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Table Of Contents  CertiGuide to A+ (Core Hardware)
 9  Chapter 0101:  SCSI

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III  What is SCSI?

What is SCSI? The first thing to keep in mind about SCSI is it does not have to be a drive. SCSI is a device. In theory, your household toaster could be a SCSI device. A popular myth about SCSI is thinking of it as an interface. A more accurate description would be to call it an I/O bus, because you can attach more than one device to the bus. Lets take a brief tour of history to see what makes SCSI unique.

[spacer]Shugart Returns

In 1979 Alan Shugart's company came up with the Shugart Associates System Interface (SASI). At the time, many drive interfaces worked at the device level. The SASI interface operated at a logical level. The next year Shugart attempted to replace the common mainframe/ minicomputer interface Intelligent Peripheral Interface (IPI), widely used by Control Data Corporation (CDC). Seagate later absorbed CDC.


The idea allowed changes in drives to occur, leaving the interface intact. In 1980, Shugart approached the American National Standards Institute (ANSI), which wasn't too interested. Another firm, National Cash Register (NCR) added functionality to the SASI standard, and in 1982 approached ANSI to formalize a standard. About this time, the Write Once Read Many (WORM) optical drives appeared, expanding the standard to more than magnetic media.

In 1986 ANSI adopted SCSI, which used a 50-pin interface.

Although SCSI follows standards set by ANSI, a clue that life is not a bed of roses with SCSI is the little 's' added to the end of the word standard. Yes, there are multiple standards in the SCSI world, which can lead to incompatibility within the SCSI standards. Currently, there are 7 generations of SCSI, and some variations within each generation.

[spacer]How Fast?

Depending on the standard you are working with, SCSI can be very fast. The latest SCSI standard at the time of this writing is Ultra 320 SCSI. As the name implies, this standard is theoretically capable of transferring at 320MB of data per second. Yes, the big 'B' is not a typo, and the big B means bytes, not bits. The SCSI Trade Association has adopted the roadmap outlining Ultra SCSI 640. (www.scsita.org).


SCSI has been available for many types of computers, and was a standard interface for many Macintosh systems. The standard is quite popular in PC servers, and high-end PC workstations. You'll see why this is a little later in this chapter.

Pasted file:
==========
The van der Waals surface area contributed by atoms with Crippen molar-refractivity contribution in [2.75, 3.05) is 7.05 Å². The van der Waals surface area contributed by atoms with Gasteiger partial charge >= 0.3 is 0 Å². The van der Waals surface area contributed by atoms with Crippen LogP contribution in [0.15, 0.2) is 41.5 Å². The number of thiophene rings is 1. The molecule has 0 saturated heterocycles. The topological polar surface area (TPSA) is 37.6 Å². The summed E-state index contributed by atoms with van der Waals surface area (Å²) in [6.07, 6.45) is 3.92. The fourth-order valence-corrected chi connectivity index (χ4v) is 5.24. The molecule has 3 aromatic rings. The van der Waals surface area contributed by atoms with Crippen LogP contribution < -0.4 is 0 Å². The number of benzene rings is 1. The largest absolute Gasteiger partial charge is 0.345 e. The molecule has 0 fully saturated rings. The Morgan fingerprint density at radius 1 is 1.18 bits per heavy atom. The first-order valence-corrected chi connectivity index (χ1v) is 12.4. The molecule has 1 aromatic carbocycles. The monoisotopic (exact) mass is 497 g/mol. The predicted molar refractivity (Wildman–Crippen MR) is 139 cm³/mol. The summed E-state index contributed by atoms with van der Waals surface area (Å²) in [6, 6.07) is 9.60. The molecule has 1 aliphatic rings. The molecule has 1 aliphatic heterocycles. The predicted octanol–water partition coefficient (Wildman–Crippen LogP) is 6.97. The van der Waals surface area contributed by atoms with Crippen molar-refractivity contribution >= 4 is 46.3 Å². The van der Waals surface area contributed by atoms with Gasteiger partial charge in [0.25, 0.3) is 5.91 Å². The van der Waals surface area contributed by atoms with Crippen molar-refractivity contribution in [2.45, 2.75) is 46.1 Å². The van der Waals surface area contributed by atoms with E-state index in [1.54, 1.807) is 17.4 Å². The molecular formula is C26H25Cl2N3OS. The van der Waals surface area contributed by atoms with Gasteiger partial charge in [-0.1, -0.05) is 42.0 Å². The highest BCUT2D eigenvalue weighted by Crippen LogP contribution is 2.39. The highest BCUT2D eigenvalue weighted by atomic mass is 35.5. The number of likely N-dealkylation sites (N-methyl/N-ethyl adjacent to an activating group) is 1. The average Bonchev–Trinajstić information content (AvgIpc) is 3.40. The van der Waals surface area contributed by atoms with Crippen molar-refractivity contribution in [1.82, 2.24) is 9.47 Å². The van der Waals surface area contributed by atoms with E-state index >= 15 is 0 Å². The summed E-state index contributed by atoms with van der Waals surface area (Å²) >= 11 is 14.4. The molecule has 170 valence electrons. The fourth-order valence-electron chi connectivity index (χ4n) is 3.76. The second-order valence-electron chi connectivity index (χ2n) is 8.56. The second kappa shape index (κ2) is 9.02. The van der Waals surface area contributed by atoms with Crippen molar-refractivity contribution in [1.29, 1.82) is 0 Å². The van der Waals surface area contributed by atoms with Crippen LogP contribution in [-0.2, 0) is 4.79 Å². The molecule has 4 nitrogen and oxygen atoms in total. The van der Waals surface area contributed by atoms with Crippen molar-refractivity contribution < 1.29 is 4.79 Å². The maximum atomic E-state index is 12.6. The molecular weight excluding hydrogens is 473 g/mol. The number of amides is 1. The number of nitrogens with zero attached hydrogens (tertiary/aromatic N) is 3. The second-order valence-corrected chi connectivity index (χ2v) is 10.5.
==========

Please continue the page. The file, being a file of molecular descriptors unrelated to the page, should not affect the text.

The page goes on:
[spacer]Why SCSI?

Before beginning a thorough discussion of SCSI, the question of why SCSI over another format say, IDE is in order. There are certain facts that are unavoidable. Fact: SCSI costs more. Fact: IDE is faster in most cases, for a lot less money. So what is all the fuss about with SCSI? The answer is: it depends on the challenge.


Before tackling SCSI, lets look at an IDE drive. Let's use an analogy. Suppose I ask you to go the store and get a quart of milk. For the purpose of this analogy this is like getting a file. While I am waiting for you to come back with milk, that is exactly what I am doing, waiting. While I ask you to get a quart of milk, Matt asks if you would get him a 6-pack of iced tea. With IDE, you have to come back from the store (bringing me my file) before you can go back out and get Matt’s’ iced tea (his file).

Contrast this to SCSI. In this case, it is possible to combine the errands of getting the milk and the iced tea (both file requests). This is done using Tagged Command Queuing (TCQ). The commands to get the different files are sent to the drive for processing, and kept in the command buffer, and sorted into an optimal sequence. Because the drive knows where both files are, it executes the commands in a sequence using the least amount of thrashing around the drive surface. Additionally, TCQ cuts down on overhead by not having to complete the first request before working on the second (or third) request. TCQ was introduced in SCSI-2 (1995).

In most cases, when a single user is not doing many different file accesses at the same time, IDE makes the most sense. A PC server that needs to access different files for different users at the same time benefits greatly by having a modern SCSI sub-system.

Command Queuing

Command Queuing
was introduced with SCSI-2.


SCSI & SCSI WIDE

SCSI
(8-bit) and Wide/Fast SCSI 16-bit are the most widely used SCSI implementations today.


[spacer]IDE Fights Back

Given a chance to make a buck, someone will come up with a way. IDE limitations can be overcome with a RAID array and RAM on an IDE controller card. Since RAM is faster than any mechanical device, and with an IDE co-processing card doing the dirty work, IDE can achieve 90% of SCSI performance at 10% of the price.



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